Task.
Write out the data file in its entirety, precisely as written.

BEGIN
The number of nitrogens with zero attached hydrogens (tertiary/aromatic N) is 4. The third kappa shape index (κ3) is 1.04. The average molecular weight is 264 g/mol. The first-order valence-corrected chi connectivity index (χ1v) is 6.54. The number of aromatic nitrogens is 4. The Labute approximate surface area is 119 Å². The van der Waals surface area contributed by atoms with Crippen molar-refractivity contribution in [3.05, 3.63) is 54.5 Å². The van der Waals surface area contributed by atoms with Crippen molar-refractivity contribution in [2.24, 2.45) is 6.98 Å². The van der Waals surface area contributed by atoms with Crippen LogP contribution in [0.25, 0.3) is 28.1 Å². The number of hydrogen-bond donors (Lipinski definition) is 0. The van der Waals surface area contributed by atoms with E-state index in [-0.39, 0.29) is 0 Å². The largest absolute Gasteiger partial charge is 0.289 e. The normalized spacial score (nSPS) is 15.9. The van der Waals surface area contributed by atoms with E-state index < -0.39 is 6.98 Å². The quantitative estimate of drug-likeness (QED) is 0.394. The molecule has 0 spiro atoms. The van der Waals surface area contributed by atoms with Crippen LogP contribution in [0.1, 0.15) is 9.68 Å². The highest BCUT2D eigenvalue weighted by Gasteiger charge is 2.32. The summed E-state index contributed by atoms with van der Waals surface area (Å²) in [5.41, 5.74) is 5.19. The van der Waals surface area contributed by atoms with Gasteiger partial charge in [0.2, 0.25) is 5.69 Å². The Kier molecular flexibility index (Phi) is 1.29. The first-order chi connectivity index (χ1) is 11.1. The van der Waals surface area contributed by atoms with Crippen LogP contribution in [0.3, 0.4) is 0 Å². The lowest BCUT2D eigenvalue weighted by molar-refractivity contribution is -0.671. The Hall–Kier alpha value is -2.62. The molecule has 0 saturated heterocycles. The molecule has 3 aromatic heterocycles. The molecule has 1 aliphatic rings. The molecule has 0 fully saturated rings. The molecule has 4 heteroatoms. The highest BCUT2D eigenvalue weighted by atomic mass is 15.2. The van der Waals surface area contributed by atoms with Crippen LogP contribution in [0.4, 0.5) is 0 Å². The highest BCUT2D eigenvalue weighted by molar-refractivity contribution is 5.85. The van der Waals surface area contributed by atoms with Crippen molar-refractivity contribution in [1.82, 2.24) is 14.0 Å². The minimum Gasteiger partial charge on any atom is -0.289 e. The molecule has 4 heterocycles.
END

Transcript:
The number of nitrogens with zero attached hydrogens (tertiary/aromatic N) is 4. The third kappa shape index (κ3) is 1.04. The average molecular weight is 264 g/mol. The first-order valence-corrected chi connectivity index (χ1v) is 6.54. The number of aromatic nitrogens is 4. The Labute approximate surface area is 119 Å². The van der Waals surface area contributed by atoms with Crippen molar-refractivity contribution in [3.05, 3.63) is 54.5 Å². The van der Waals surface area contributed by atoms with Crippen molar-refractivity contribution in [2.24, 2.45) is 6.98 Å². The van der Waals surface area contributed by atoms with Crippen LogP contribution in [0.25, 0.3) is 28.1 Å². The number of hydrogen-bond donors (Lipinski definition) is 0. The van der Waals surface area contributed by atoms with E-state index in [-0.39, 0.29) is 0 Å². The largest absolute Gasteiger partial charge is 0.289 e. The normalized spacial score (nSPS) is 15.9. The van der Waals surface area contributed by atoms with E-state index < -0.39 is 6.98 Å². The quantitative estimate of drug-likeness (QED) is 0.394. The molecule has 0 spiro atoms. The van der Waals surface area contributed by atoms with Crippen LogP contribution in [0.1, 0.15) is 9.68 Å². The highest BCUT2D eigenvalue weighted by Gasteiger charge is 2.32. The summed E-state index contributed by atoms with van der Waals surface area (Å²) in [5.41, 5.74) is 5.19. The van der Waals surface area contributed by atoms with Gasteiger partial charge in [0.2, 0.25) is 5.69 Å². The Kier molecular flexibility index (Phi) is 1.29. The first-order chi connectivity index (χ1) is 11.1. The van der Waals surface area contributed by atoms with Crippen LogP contribution in [0.3, 0.4) is 0 Å². The lowest BCUT2D eigenvalue weighted by molar-refractivity contribution is -0.671. The Hall–Kier alpha value is -2.62. The molecule has 0 saturated heterocycles. The molecule has 3 aromatic heterocycles. The molecule has 1 aliphatic rings. The molecule has 0 fully saturated rings. The molecule has 4 heteroatoms. The highest BCUT2D eigenvalue weighted by atomic mass is 15.2. The van der Waals surface area contributed by atoms with Crippen LogP contribution in [0.4, 0.5) is 0 Å². The highest BCUT2D eigenvalue weighted by molar-refractivity contribution is 5.85. The van der Waals surface area contributed by atoms with Crippen molar-refractivity contribution in [1.82, 2.24) is 14.0 Å². The minimum Gasteiger partial charge on any atom is -0.289 e. The molecule has 4 heterocycles.